Completing the pipeline segment of this run, I came up to the base of Silver Lake Dam, looped around to its crest, and chose to circle the lake on this run.  My distant memory of less traveled trail along the west side of the lake was that it was rarely used, and pretty rough.  My distant memory proved correct!  While the next mile or so would have made for a pleasant hike, the rough rocky trail on a sidehill proved pretty much impossible to call a run, even by trailrunning standards.  Very slow going!  Nonetheless, persevering over the next mile or so to the south end of the lake provided a wilder view of the lake than most visitors get.

silver lake pipeline 012The trail circumnavigating Silver Lake eventually joined the Leicester Hollow Trail, and a left turn here on a very well beaten path brings one back to the more civilized campsites, and a second left turn will take one back downhill to the parking lot and the end of the run.  This run covered a little over 6 miles, but took a lot longer than usual due to more exploring than I usually do, and the very slow going on the far side of Silver Lake.

Google Earth of the Route

Altitude Profile

Altitude Profile

6 Responses to “To Silver Lake on the Pipeline”

  1. 1
    Beth Said: @5:47 pm 

    That “strange” structure is the surge tank for the Silver Lake hydroelectric project. It’s basically a huge pressure relief valve in the event the flow through the penstock changes abruptly.

    Great blog btw!

  2. 2
    Jeff Said: @9:55 am 

    Thanks Beth, for your information and your compliment on the blog!

  3. 3
    John Said: @1:31 pm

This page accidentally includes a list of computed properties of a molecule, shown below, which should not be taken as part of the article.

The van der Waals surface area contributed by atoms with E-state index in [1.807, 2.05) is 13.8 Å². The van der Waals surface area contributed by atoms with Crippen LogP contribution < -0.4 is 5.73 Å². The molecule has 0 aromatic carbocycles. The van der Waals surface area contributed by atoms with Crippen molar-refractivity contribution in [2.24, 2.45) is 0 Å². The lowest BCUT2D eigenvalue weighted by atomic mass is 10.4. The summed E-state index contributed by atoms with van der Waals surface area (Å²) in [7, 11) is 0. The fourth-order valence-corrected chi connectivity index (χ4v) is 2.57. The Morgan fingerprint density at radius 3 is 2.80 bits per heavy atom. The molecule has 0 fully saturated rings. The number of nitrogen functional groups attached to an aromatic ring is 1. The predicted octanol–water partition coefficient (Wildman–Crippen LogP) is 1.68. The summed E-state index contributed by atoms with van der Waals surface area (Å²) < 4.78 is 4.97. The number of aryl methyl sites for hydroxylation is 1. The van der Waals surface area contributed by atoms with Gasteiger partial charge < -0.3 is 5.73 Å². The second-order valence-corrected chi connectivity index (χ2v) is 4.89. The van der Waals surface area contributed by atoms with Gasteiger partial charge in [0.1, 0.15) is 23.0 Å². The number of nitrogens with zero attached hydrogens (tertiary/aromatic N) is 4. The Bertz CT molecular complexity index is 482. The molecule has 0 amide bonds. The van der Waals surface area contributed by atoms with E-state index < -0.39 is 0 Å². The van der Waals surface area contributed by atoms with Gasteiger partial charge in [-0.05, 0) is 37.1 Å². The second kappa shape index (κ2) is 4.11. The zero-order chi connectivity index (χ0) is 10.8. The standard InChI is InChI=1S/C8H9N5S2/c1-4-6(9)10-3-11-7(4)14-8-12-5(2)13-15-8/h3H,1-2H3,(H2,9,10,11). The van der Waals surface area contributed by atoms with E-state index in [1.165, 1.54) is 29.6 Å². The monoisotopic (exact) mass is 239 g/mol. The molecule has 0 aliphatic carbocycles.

Hi Jeff,
    I really enjoy your column, as they revive fond memories of when I was younger and traveled many of the routes you write about. Keep up the good work. Peace JC

  4. 4
    Jeff Said: @4:59 pm 

    Thanks JC! I hope you can find the time and ability to get out and relive some of those memories.

  5. 5
    Andrea Suozzo Said: @12:31 pm 


    Steve Costello from CVPS just sent us a response to your question about the pipeline. Looks like you’ve already gotten this answer, but here’s what he says:

    “The tall black structure is a surge tank for the CVPS hydroelectric
    facility at Silver Lake. The tank is normally empty. It is designed to
    prevent damage to the penstock, the black pipe that runs along the ground
    from Silver Lake down to Route 53 near Branbury Beach. It works by acting
    as a relief valve. Put another way, if pressure gets too high in the pipe
    due to a sudden shutdown of the system, the surge tank allows water to go
    up inside it, taking the pressure off the penstock itself. You’ve
    probably seen the giant black tower along Route 7 in Rutland Town, just
    before the city of Rutland. That is a larger version of the tower below
    Silver Lake, and serves the same purpose for a penstock that comes down
    from Chittenden to Rutland.”

    -Andrea Suozzo
    Addison Independent

  6. 6
    Jeff Said: @2:53 pm 

    Thanks for your effort in digging up the answer Andrea!